After Weapons Embargo Lifted, Austria Reconsiders Golan Mission

Austria’s foreign minister is afraid that its peacekeepers won’t be seen as a “neutral party” anymore.

Austrian finance minister Maria Fekter speaks with undersecretary Josef Ostermayer while foreign minister Michael Spindelegger listens to a debate in parliament, Vienna, March 28, 2012
Austrian finance minister Maria Fekter speaks with undersecretary Josef Ostermayer while foreign minister Michael Spindelegger listens to a debate in parliament, Vienna, March 28, 2012 (Martin Juen)

The expiration of a European Union arms embargo against Syria forces Austria to rethink its deployment of nearly four hundred peacekeepers to the disputed Golan Heights between Israel and Syria because it is no longer seen as a “neutral party” there, its foreign minister warned.

Although Michael Spindelegger insisted on Tuesday that there was no “urgent situation of having to pull out tomorrow,” he had said in a television interview the day before that it would be “very difficult” for the Alpine country to maintain its armed forces in the Golan if other European nations send weapons to Syrian rebel forces.

Opposition parties called for the immediate withdrawal of Austrian troops after European foreign ministers failed to extend the embargo on Monday. The situation in the region has become “totally unpredictable,” nationalist Freedom Party leader Heinz-Christian Strache lamented. “It must not happen that our soldiers are crushed between the millstones like grains of sand,” said the liberals’ Josef Bucher.

Austrian soldiers comprise the bulk of an international monitoring mission on the Israeli-Syrian border that has been deployed since 1974. Their withdrawal would leave a huge hole in the force of some 1,000 that is already under pressure to keep the two Middle Eastern countries, formally still at war, at bay.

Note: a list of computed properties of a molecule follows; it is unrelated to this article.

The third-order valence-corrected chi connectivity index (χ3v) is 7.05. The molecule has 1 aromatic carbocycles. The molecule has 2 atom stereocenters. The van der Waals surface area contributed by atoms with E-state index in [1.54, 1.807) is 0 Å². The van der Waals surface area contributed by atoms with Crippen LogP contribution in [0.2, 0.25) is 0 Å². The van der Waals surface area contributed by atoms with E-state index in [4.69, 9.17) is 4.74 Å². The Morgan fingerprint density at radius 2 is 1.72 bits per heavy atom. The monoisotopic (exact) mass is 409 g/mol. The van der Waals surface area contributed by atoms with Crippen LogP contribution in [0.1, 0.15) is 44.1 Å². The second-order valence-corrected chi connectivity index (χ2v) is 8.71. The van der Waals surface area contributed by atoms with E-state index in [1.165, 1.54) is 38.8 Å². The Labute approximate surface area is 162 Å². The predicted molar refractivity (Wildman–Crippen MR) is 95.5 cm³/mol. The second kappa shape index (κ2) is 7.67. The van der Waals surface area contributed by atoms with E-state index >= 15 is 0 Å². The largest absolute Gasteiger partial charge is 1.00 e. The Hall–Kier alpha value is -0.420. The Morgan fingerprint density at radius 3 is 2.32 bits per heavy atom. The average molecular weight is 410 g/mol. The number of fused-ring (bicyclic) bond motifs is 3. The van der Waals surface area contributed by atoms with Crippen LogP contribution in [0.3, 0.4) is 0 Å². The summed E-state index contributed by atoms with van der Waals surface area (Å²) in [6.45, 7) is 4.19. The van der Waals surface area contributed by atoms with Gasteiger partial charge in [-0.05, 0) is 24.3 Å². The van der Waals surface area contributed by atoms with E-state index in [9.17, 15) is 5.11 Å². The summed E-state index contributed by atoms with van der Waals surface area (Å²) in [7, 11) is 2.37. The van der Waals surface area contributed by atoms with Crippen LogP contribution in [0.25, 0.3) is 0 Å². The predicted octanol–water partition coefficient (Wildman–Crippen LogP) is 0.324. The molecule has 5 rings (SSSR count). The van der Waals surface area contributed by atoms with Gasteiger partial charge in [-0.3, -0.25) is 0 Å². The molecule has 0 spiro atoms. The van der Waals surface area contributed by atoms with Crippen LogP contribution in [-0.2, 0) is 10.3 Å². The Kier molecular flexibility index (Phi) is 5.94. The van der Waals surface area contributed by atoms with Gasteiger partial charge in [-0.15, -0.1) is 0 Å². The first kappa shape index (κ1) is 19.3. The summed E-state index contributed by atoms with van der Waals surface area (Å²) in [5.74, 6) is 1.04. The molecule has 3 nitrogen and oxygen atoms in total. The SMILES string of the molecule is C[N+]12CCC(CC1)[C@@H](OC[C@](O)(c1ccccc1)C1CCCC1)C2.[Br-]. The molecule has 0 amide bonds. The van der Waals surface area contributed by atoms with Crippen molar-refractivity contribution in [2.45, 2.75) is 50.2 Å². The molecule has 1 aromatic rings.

Since the beginning of the uprising, Israel has at least twice carried out airstrikes into Syria to prevent advanced weaponry from reaching Hezbollah, the Lebanese militia that supports the government and is also backed by its ally Iran.

Austria’s ruling conservatives and Social Democrats were cautious. “There is no EU authorization for arms deliveries,” Spindelegger told reporters in Vienna after a cabinet meeting on Tuesday, “and this is absolutely decisive.”

Spindelegger, with his Dutch and German counterparts, had resisted lifted the embargo for fear of exacerbating the civil war in Syria where mainly radical fighters from the majority Sunni populations are battling the secular regime of President Bashar Assad. France and the United Kingdom wanted to relax sanctions, however, hoping that it would pressure Assad into taking peace talks, due to take place in Geneva next month, seriously.

The British previously announced that they intended to provide Syrian opposition groups with armored vehicles and body armor to defend themselves and civilians against attacks from government forces.

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